Americans have been obsessed with the UFO phenomenon since middle of the last century, after stories of the so-called “foo fighters” of World War II began to trickle back home to the states, followed closely thereafter by the Roswell incident of 1947.
And, from the very beginning of our fanaticism about the subject, we’ve also been of the belief that our government knows a whole lot more about the phenomenon than they’re letting on. Rumors from Area 51 and Wright Patterson AFB seemed to give us a little “wink & nod” corroboration of that possibility, but brought with them more questions and few answers.
But then a peculiar thing happened. Just a few years ago, some 70 years removed from Roswell, the US government began giving up the goods, releasing wild new video footage taken by the navy, of all people. Suddenly it felt as though we were now in a disclosure arc, and that more secrets would be forthcoming.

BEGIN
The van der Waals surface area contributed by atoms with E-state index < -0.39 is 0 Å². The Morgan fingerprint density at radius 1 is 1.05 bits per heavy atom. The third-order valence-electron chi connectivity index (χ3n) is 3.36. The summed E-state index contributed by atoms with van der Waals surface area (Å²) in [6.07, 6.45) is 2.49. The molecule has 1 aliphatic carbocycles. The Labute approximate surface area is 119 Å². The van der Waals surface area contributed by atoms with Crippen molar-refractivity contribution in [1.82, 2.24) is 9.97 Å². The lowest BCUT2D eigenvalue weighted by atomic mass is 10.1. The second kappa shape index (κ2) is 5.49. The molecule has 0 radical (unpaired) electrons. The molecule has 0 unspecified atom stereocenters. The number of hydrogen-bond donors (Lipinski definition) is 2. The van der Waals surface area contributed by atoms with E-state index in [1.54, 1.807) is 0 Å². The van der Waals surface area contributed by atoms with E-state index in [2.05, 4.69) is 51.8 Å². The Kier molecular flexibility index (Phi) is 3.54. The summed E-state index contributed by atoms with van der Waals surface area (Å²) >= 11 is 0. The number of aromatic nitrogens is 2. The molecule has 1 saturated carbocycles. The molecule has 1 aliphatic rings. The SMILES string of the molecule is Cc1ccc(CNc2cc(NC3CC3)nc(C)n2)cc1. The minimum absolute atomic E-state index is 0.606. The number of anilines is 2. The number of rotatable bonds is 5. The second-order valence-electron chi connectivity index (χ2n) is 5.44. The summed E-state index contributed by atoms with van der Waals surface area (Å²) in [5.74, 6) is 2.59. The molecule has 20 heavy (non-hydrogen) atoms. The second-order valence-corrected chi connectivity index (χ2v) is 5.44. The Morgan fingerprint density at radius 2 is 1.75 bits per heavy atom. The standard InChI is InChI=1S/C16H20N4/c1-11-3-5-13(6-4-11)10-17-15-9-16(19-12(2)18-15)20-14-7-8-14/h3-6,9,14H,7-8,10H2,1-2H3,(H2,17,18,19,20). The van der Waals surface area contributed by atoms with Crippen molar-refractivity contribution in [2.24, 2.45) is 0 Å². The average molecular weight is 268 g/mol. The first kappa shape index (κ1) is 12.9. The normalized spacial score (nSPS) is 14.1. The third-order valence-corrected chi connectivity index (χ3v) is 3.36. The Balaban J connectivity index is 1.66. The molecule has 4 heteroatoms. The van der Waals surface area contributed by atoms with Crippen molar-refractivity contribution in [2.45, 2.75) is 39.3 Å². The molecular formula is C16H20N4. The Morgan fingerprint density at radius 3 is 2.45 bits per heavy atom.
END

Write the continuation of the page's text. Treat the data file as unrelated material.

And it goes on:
Now, Congress is getting in on the act, and making it easier for UFO reports to be filed.
The House on Wednesday voted to create a secure government system for reporting UFOs and to compel current and former officials to reveal what they might know about the mysterious phenomena by promising to protect them from reprisal.
It was a popular piece of a major military spending bill.
The bipartisan amendment to the National Defense Authorization Act, passed by voice vote without debate, is part of an aggressive effort to exert more oversight over an enduring intelligence-gathering challenge that has gained more attention in recent years.
The general public won’t be logging their own close encounters into the system, however. The database will be for government employees, military personnel, and related contractors.